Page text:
by Elise Coop­er

Born Sur­vivors: Three Young Moth­ers and Their Extra­or­di­nary Sto­ry of Courage, Defi­ance, and Hope tells the account of Priska, Rachel, and Anka, three preg­nant women who man­aged to sur­vive Nazi con­cen­tra­tion camp intern­ment through the Holo­caust and save their chil­dren. Jew­ish Book Coun­cil had the oppor­tu­ni­ty to dis­cuss the book with the author and the daugh­ter of one of its subjects.

Elise Coop­er: You were born in a con­cen­tra­tion camp. Do you think your mother’s per­son­al­i­ty helped you and her survive? 

Hana Berg­er Moran: My mom had to sur­vive slave labor, star­va­tion, giv­ing birth in a prisoner’s bar­racks, and the bru­tal death trans­fer. Yet, through it all, this twen­ty-nine year old Jew­ish woman not only sur­vived these hor­rid times but also flour­ished. She taught me pos­i­tiv­i­ty, opti­mism, and deter­mi­na­tion with her favorite say­ing, I will get it done.” 

EC: A Dachau sur­vivor said, If you think the Nazis were inhu­man, you’re wrong. They were humans like you and me. And that is what is so ter­ri­ble.” Do you agree?

HBM: My moth­er said of Josef Men­gele that he was just a man, but what an evil man. I don’t think a four-legged ani­mal would behave as cru­el­ly as the Ger­mans. What we went through is a war on the Jews. Even today, I can’t be on a train plat­form and view the cat­tle cars. I get hys­ter­i­cal. It must be a vis­cer­al, some­thing my mom some­how trans­ferred to me as a new­born or while in the womb. I spent the first sev­en­teen days of my life in a con­cen­tra­tion camp. 

Wendy Hold­en: As I write in the book, Men­gele exam­ined the women’s teeth like they were cat­tle. He was unimag­in­ably cru­el. As far as we know these babies were the only ones that sur­vived, because the oth­er preg­nant women were either direct­ly killed or used for exper­i­ments. In one instance a woman had slipped between his fin­gers and when she was dis­cov­ered preg­nant she was sent back. He was so incensed that he wait­ed for her baby to be born, and then had her tied to her bed, lying next to the baby so that she could watch it starve to death. Each per­son in the Holo­caust had their lives and dreams stolen by the Nazis.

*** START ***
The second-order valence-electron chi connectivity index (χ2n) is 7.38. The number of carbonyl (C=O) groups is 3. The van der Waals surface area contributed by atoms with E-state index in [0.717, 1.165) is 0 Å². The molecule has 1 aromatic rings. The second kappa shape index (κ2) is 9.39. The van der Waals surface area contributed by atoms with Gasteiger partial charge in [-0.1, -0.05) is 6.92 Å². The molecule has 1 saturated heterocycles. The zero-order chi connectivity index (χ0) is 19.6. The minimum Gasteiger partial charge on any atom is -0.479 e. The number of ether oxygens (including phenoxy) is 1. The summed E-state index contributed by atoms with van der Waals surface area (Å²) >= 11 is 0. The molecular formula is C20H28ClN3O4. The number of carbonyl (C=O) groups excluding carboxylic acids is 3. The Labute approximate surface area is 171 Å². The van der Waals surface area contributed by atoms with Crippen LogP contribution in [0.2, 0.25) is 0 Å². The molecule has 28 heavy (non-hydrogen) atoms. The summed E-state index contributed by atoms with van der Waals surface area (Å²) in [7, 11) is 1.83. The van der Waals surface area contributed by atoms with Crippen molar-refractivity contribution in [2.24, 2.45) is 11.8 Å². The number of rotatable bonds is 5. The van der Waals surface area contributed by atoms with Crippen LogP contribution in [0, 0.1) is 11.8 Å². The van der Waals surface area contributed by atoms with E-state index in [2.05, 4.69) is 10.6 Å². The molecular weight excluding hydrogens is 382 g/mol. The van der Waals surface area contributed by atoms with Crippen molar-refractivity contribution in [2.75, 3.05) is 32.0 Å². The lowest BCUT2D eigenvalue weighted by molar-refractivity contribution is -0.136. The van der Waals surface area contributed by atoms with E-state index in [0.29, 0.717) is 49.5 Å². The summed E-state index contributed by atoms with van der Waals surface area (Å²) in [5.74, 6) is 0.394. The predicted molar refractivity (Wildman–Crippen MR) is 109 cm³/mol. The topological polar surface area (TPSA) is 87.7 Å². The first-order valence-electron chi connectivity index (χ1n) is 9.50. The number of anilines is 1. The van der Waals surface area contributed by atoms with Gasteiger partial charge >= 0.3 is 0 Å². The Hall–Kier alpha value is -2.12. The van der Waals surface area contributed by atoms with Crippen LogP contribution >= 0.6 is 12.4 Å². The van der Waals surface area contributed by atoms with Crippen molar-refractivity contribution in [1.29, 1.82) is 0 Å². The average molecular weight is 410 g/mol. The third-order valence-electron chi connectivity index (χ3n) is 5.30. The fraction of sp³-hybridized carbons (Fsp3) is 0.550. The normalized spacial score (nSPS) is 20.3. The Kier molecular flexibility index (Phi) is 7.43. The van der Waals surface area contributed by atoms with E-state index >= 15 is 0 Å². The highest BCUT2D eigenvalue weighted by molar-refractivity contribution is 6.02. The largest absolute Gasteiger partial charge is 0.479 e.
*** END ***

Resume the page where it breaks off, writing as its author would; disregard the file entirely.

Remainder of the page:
EC: Do you think luck played a major part in these women and their babies surviving? 

WH: Yes, con­sid­er­ing they were sent to a slave labor camp where they worked 12 hours a day, sev­en days a week, using heavy riv­et­ing machines, and did not mis­car­ry. In addi­tion, luck played a role in that their preg­nan­cies were not detect­ed; they sur­vived chron­ic mal­nu­tri­tion, and one of the worst win­ters ever in flim­sy clothing. 

EC: Can you explain why the three sur­viv­ing chil­dren still go to the anniver­sary of the lib­er­a­tion of the Mau­thausen con­cen­tra­tion camp?

WH: They do not look on it as a hor­ri­ble place. They see it as a place where they were freed and lib­er­at­ed. They don’t see it as the gates of hell but a place where they began again. In fact, sev­er­al of them cel­ebrate their real birth­days of April 12, 20, and 29 but they also con­sid­er the day of lib­er­a­tion, May 5th, as their rebirth, the day they were born again. 

EC: What do you want read­ers to get out of the book?

WH: I want them to look at their lives and feel blessed that they are not liv­ing in great fear. I want peo­ple to feel com­pas­sion for these women and for those who did not make it, and to remem­ber the Holo­caust. Through­out the sto­ry there was cru­el­ty but also hope pro­vid­ed by the small acts of kind­ness by strangers.

Elise Coop­er lives in Los Ange­les and has writ­ten numer­ous nation­alse­cu­ri­ty arti­cles sup­port­ing Israel. She writes book reviews and Q&A’sfor many dif­fer­ent out­lets, includ­ing the Mil­i­tary Press. She has had the­p­lea­sure to inter­view best­selling authors from many dif­fer­ent genres.

Elise Coop­er lives in Los Ange­les and has writ­ten numer­ous nation­al secu­ri­ty arti­cles sup­port­ing Israel. She writes book reviews and Q and A’s for many dif­fer­ent out­lets includ­ing the Mil­i­tary Press. She has had the plea­sure to inter­view best­selling authors from many dif­fer­ent genres.